Some problems are amazingly simple and inexpensive to solve.
For instance, village wells in northern Nepal are contaminated with up to 700ppb of arsenic. One solution is a filter made of gravel, sand, iron nails and shards of brick, requiring no energy and costing roughly twenty dollars to manufacture.
The filtering device, based on a design created by the Massachusetts Institute of Technology, relies on nothing more complex than iron nails, sand and gravel layered in a large plastic bucket....Under the direction of trained workers, Nepalese villagers are taught to take sand from riverbanks and sieve it through a wire mesh. Gravel and sand are layered in a clean plastic can topped by a diffuser containing iron nails and shards of brick. When water is poured through the filter, the arsenic bonds to the iron in the nails.This simple device removes 96 percent of the arsenic from the water. Meanwhile, chelating agents and vitamins can help to decontaminate the villagers themselves.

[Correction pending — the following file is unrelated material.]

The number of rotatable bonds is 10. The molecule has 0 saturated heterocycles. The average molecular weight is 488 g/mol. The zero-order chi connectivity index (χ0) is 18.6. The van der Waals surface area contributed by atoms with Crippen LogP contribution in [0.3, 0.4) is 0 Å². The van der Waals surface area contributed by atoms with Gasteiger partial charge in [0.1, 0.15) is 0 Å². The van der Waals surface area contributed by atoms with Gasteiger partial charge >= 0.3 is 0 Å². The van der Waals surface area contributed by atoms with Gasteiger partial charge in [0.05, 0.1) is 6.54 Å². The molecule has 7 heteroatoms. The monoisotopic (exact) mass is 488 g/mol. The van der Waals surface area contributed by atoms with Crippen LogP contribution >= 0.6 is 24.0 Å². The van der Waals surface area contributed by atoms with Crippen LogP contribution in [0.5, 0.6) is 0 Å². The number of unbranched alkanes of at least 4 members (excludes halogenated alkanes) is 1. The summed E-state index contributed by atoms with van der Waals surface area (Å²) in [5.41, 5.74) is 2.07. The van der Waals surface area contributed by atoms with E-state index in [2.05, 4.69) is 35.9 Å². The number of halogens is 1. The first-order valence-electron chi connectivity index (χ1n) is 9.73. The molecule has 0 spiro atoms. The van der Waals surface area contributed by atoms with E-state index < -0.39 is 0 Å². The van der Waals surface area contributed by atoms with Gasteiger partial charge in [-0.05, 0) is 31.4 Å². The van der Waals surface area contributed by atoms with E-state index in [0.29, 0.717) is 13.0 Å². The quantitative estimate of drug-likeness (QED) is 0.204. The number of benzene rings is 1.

A more general form of water purification is provided by the Musaffa sachet currently being used in Pakistan:
Each Musaffa sachet weighs 250gm and when added to water in a bucket it provides effective water purification for one month at a cost of 60 rupees (less than USD $1).Going back to the subject of Nepal's water, the region is a hotbed of microhydropower, utilizing inexpensive turbines that can generate hydropower from a relatively small change in elevation. ("Drop," of course, is an abundant commodity in the Himalayas). The Nepalese have long used streams to power prayer wheels, so this seems like a logical development. (These days, they also have solar-powered prayer wheels!)
The sachet contains sand and a silver base to disinfect clear water. Silver is a well-known bactericide; it has been used since Roman times to add to liquids to keep them fresher for longer, and is often used aboard space shuttles to sterilize recycled water. Milk kept in silver jugs, or with silver coins in it, is known to delay spoilage.
Vietnam, however, leads the world in microhydropower. A 300-watt turbine costs about $20; it's adequate for a rural family's needs, and is considerably cheaper than getting energy from the power grid.